"Believed" earns award for excellence in coverage of youth sports
Michigan Radio’s Believed podcast series has been recognized by Penn State University’s John Curley Center for Sports Journalism with its Award for Excellence in Coverage of Youth Sports. Believed, which was produced by Michigan Radio and NPR, provided an intimate look at how a team of women -- a detective, a prosecutor and an army of survivors -- won justice in the Larry Nassar sexual abuse case.
Also earning this award is USA Today, whose reporting focused on whether the U.S. Olympic Committee, the national governing bodies for individual sports, and the U.S. Center for SafeSport were equipped to prevent sexual abuse and misconduct in the future.
Michigan Radio reporters Kate Wells and Lindsey Smith were recognized for their exceptional reporting on the Believed podcast and the two years the pair spent covering the story as it unfolded. “There are few things journalists can do that are more noble than protecting the innocent,” said John Affleck, the Knight Chair in Sports Journalism and Society and director of the Curley Center. “Both of the series we are honoring this year do that in a powerful and effective manner.”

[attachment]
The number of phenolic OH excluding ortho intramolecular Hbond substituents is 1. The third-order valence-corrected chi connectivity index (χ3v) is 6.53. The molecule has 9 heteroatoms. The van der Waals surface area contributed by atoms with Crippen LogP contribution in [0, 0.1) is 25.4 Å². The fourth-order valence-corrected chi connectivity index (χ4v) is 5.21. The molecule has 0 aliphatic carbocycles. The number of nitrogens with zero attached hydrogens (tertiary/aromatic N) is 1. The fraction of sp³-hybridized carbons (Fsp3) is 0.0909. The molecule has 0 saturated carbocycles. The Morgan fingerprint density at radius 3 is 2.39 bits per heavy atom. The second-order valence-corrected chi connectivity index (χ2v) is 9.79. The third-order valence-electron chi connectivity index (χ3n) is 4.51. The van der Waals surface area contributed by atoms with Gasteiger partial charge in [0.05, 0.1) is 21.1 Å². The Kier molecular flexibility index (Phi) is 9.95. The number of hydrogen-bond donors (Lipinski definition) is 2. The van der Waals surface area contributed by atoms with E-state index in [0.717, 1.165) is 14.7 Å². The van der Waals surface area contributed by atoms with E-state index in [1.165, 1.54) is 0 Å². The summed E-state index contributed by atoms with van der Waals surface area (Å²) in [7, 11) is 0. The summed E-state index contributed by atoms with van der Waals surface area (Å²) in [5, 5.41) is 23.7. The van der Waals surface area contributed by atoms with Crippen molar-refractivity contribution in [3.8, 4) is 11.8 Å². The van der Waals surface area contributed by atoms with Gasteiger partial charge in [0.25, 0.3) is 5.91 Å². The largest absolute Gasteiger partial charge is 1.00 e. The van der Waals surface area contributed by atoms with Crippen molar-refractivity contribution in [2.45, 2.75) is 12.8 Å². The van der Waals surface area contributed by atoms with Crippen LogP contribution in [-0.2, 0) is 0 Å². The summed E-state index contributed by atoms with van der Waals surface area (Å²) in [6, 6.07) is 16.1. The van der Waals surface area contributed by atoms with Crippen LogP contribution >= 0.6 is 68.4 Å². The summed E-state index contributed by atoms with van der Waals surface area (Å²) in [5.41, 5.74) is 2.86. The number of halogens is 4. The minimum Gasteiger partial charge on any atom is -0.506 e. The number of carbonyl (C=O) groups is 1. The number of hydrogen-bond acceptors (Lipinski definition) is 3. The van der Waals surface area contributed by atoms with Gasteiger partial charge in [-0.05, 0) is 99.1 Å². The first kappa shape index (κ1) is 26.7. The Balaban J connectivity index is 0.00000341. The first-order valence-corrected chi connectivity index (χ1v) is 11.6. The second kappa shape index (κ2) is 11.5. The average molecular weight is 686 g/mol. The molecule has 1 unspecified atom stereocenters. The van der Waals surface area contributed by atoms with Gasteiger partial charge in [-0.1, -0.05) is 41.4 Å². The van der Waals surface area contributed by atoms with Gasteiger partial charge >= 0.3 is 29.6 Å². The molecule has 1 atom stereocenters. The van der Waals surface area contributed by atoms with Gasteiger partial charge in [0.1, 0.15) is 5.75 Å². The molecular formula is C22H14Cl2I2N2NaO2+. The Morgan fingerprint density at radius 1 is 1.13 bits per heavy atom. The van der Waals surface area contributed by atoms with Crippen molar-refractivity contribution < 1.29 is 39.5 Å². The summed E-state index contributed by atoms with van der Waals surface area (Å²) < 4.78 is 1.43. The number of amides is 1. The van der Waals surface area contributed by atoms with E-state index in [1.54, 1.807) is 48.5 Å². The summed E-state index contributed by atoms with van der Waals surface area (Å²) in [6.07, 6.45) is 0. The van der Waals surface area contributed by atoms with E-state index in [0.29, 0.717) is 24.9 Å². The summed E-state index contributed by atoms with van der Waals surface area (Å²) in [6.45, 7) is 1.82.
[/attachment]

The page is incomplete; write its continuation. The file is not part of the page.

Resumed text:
Michigan Radio takes great pride in the national attention and recognition the Believed podcast has received which has allowed this important story to be shared widely.
The Award for Excellence in Coverage of Youth Sports was established in 2009 to honor creative, in-depth and innovative coverage of youth and high school sports by broadcast, print and online journalists. These awards will be presented April 17 during a special event on the Penn State University Park campus.
The John Curley Center for Sports Journalism was established in 2003 as a first-of-its-kind endeavor in higher education. The Curley Center explores issues and trends in sports journalism through instruction, outreach, programming and research.